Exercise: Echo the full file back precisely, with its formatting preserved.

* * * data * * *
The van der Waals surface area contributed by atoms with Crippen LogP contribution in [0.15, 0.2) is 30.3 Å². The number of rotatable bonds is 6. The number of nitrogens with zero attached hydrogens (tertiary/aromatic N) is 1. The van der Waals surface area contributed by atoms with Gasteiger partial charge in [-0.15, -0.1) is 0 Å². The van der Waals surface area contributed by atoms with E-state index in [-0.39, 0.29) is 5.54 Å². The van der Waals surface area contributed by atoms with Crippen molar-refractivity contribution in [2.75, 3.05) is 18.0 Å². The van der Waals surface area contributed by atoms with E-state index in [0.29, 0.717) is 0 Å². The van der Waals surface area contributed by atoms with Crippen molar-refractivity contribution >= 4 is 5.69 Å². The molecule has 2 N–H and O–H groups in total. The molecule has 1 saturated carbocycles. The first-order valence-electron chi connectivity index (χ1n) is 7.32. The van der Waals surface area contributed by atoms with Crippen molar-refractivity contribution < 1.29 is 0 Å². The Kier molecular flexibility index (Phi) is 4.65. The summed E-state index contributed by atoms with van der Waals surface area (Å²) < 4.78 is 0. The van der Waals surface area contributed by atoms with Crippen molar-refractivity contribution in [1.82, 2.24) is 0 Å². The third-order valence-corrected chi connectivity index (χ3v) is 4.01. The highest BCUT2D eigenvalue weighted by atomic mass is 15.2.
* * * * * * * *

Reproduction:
The van der Waals surface area contributed by atoms with Crippen LogP contribution in [0.15, 0.2) is 30.3 Å². The number of rotatable bonds is 6. The number of nitrogens with zero attached hydrogens (tertiary/aromatic N) is 1. The van der Waals surface area contributed by atoms with Gasteiger partial charge in [-0.15, -0.1) is 0 Å². The van der Waals surface area contributed by atoms with E-state index in [-0.39, 0.29) is 5.54 Å². The van der Waals surface area contributed by atoms with Crippen molar-refractivity contribution in [2.75, 3.05) is 18.0 Å². The van der Waals surface area contributed by atoms with E-state index in [0.29, 0.717) is 0 Å². The van der Waals surface area contributed by atoms with Crippen molar-refractivity contribution >= 4 is 5.69 Å². The molecule has 2 N–H and O–H groups in total. The molecule has 1 saturated carbocycles. The first-order valence-electron chi connectivity index (χ1n) is 7.32. The van der Waals surface area contributed by atoms with Crippen molar-refractivity contribution < 1.29 is 0 Å². The Kier molecular flexibility index (Phi) is 4.65. The summed E-state index contributed by atoms with van der Waals surface area (Å²) < 4.78 is 0. The van der Waals surface area contributed by atoms with Crippen molar-refractivity contribution in [1.82, 2.24) is 0 Å². The third-order valence-corrected chi connectivity index (χ3v) is 4.01. The highest BCUT2D eigenvalue weighted by atomic mass is 15.2.